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Comment Re: Notice the timing on the propaganda piece (Score 1) 543

Not according to every single UN report on the subject, up to and including just days ago, but by all means, keep being a dictator's internet propagandist.

FYI, since you're late to the party, there no longer is anything called "Al-Nusra". The name changed to Jabhat Fateh al-Sham when they broke from al-Qaeda.

Comment Re:No, they didn't. (Score 1) 543

Thank you, I read this headline and immediately sighed at the stupidity of it as well.

Russia likes doing these sort of braggadocious product unveilings; they're often rather disconnected from the reality of how their development goes. That's not to say that Russia can't develop good products - they can. But every time they make these product announcements it's like "The world will imminently fall at our feet due to the obvious revolutionary technological superiority of our latest offering!", when it's most often anything but.

Comment Re:Hmm (Score 2) 543

Aluminum was largely the key to the "missile gap" that developed between the US and USSR in ICBMs in the 1960s. Before that, ICBMs had been liquid-fueled, which presented storage, complexity and bulk problems (also prevented underwater launch on submarines). The US discovered that the addition of aluminum powder to solid rocket propellant mixes would simultaneously increase ISP, thrust, density, and burn stability, and moved immediately toward the development of a series of solid ICBMs; the Soviets were late to catch onto the significance of aluminum in propellant mixes, and fell over half a decade behind as a consequence.

Comment Re:Hmm (Score 4, Insightful) 543

Quotation needed. And no, Ukraine does not count. They had a vote and voted to be part of Russia; that's a far cry from rolling in the tanks and taking it by force.

They did send in their military, that's who the "Little Green Men" were. Even Putin has publicly admitted this. The "vote" was held under occupation, not internationally recognized, boycotted by significant segments of the population, and even Russia at one point accidentally released the "real" numbers from the vote which didn't match the official ones.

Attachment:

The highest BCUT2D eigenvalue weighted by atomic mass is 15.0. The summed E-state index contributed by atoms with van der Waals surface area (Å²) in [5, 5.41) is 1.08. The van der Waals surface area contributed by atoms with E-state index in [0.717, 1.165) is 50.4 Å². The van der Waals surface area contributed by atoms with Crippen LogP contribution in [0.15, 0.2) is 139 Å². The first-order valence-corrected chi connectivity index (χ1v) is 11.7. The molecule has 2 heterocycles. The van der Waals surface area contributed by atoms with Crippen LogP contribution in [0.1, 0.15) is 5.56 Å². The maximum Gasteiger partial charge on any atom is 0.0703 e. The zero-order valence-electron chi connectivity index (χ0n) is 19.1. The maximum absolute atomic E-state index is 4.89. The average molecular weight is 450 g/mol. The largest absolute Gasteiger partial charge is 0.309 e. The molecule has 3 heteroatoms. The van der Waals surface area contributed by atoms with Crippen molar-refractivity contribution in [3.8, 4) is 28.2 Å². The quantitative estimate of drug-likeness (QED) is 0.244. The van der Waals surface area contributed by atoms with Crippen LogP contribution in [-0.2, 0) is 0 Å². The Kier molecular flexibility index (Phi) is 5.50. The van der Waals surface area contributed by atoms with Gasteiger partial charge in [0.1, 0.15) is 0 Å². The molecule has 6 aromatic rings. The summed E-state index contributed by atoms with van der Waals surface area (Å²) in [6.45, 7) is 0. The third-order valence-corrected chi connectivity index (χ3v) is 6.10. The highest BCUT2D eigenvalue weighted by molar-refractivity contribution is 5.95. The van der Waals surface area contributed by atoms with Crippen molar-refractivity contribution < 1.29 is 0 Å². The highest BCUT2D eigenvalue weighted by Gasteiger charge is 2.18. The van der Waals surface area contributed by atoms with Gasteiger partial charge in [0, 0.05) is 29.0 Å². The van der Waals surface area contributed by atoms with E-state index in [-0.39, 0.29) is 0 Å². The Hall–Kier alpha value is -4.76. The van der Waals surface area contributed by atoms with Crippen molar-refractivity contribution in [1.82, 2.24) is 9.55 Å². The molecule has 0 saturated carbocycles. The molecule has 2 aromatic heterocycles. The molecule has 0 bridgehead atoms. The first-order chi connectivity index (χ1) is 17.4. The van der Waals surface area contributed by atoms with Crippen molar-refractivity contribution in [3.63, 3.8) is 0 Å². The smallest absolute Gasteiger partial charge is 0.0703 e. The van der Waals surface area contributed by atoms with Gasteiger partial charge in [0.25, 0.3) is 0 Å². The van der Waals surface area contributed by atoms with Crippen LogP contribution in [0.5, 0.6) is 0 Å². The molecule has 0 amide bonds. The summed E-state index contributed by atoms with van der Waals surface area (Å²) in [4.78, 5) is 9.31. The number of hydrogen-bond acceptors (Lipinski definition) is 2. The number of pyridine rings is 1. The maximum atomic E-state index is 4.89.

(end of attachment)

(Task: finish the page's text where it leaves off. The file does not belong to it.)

Do recall that Russia is a country where Chechnya "voted for" United Russia (Putin's Party) 99% in 2001. Some parts of Grozny voted for "The Butcher of Grozny" by well over 100%. You seriously think that's legit?

Amazing how many apologists for Russia there are here. False equivalencies are clearly alive and well.

Comment Re:PRO hardware needs to come back they killed (Score 2, Insightful) 184

The pro machines never sold well. The Mac Pro had laughable sales,a s does the Mac Mini. Apple really kept them along because of the small by very vocal community who can be guaranteed to buy a few thousand units.

The purpose of pro machines isn't to sell well. The purpose of pro machines is bragging rights—specifically, being able to say that you build machines that are some of the best on the market, and being able to say that people do amazing things with your machines. But sure, if you want OS X to turn into a passive media consumption platform like iOS, keep dumbing down the hardware. Pro users will start using other platforms to do real, creative work, and eventually OS X will wither and die.

Comment Re:Can't outsource or robotize human bodies. (Score 1) 539

You are confusing being a consumer to being sold something. Salesmanship (and all other -ships [etymonline.com]) is a social skill.

I'm not confusing anything. I'm just saying that with at-the-tip-of-your-fingers availability for pretty much anything that exists, the only things anybody sells anymore are cars and advertising space, and even those areas are dwindling in importance. So the demand for people with that skill is basically falling off a cliff numbers-wise.

Comment Re: What could possibly go wrong (Score 1) 472

macbooks freeze all the time.

You either have a hardware problem or you're installing OSes too soon after they are released. I generally avoid installing 10.x.0 and 10.x.1 for all values of x, and I can count the number of freezes I've seen in the past fifteen years on one hand.

Comment Re:In Soviet Russia (Score 0) 382

1. Very few of the emails are DKIM signed. Check for yourself.
2. Even where DKIM is signed, it relies on the following assumtions.
A: The attacker has not compromised the Google private key
B: The attacker has not compromised DKIM or any of the technologies it relies on
C: The attacker had not compromised the sending account at the time of sending.

The requirement of assumption C is applicable regardless of who the attacker is. Assumptions A and B fail when considering a highly motivated state actor. It should go without saying that everyone here knows that major powers actively work on things like A & B, and C is their bread and butter.

Do I think that a power like, say, Russia, has compromised DKIM itself, or any of the technologies it relies on? Probably not, but I certainly wouldn't put it past them. Do I think that said entity has compromised the Google private key? Probably not, but again, I certainly wouldn't put it past them. I absolutely would not put C past them - but it depends on the importance attached to the topic at hand.

To reiterate: the majority of the leak will be real. But there is an active, demonstrable history this cycle, of the attackers salting the leaks with fakes, using the real content to try to legitimize the fakes, so try not to be naive about all this.

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